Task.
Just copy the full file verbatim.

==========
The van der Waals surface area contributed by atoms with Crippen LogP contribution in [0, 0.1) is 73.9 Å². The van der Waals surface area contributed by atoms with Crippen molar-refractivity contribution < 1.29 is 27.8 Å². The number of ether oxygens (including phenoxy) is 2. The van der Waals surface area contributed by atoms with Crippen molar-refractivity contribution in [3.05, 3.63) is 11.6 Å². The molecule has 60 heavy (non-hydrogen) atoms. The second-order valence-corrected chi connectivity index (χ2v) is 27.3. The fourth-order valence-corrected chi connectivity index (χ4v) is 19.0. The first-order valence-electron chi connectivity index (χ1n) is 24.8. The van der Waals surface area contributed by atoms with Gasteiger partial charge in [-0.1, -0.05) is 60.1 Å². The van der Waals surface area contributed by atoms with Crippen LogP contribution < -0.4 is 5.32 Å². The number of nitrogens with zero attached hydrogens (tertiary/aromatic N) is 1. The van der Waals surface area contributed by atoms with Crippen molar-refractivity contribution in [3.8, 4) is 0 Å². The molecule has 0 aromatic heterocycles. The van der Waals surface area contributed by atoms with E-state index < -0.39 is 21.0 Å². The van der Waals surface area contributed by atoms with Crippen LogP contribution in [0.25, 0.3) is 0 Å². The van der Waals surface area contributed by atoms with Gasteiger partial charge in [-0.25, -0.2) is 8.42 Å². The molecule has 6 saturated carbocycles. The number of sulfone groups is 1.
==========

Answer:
The van der Waals surface area contributed by atoms with Crippen LogP contribution in [0, 0.1) is 73.9 Å². The van der Waals surface area contributed by atoms with Crippen molar-refractivity contribution < 1.29 is 27.8 Å². The number of ether oxygens (including phenoxy) is 2. The van der Waals surface area contributed by atoms with Crippen molar-refractivity contribution in [3.05, 3.63) is 11.6 Å². The molecule has 60 heavy (non-hydrogen) atoms. The second-order valence-corrected chi connectivity index (χ2v) is 27.3. The fourth-order valence-corrected chi connectivity index (χ4v) is 19.0. The first-order valence-electron chi connectivity index (χ1n) is 24.8. The van der Waals surface area contributed by atoms with Gasteiger partial charge in [-0.1, -0.05) is 60.1 Å². The van der Waals surface area contributed by atoms with Crippen LogP contribution < -0.4 is 5.32 Å². The number of nitrogens with zero attached hydrogens (tertiary/aromatic N) is 1. The van der Waals surface area contributed by atoms with Crippen molar-refractivity contribution in [3.8, 4) is 0 Å². The molecule has 0 aromatic heterocycles. The van der Waals surface area contributed by atoms with E-state index < -0.39 is 21.0 Å². The van der Waals surface area contributed by atoms with Crippen LogP contribution in [0.25, 0.3) is 0 Å². The van der Waals surface area contributed by atoms with Gasteiger partial charge in [-0.25, -0.2) is 8.42 Å². The molecule has 6 saturated carbocycles. The number of sulfone groups is 1.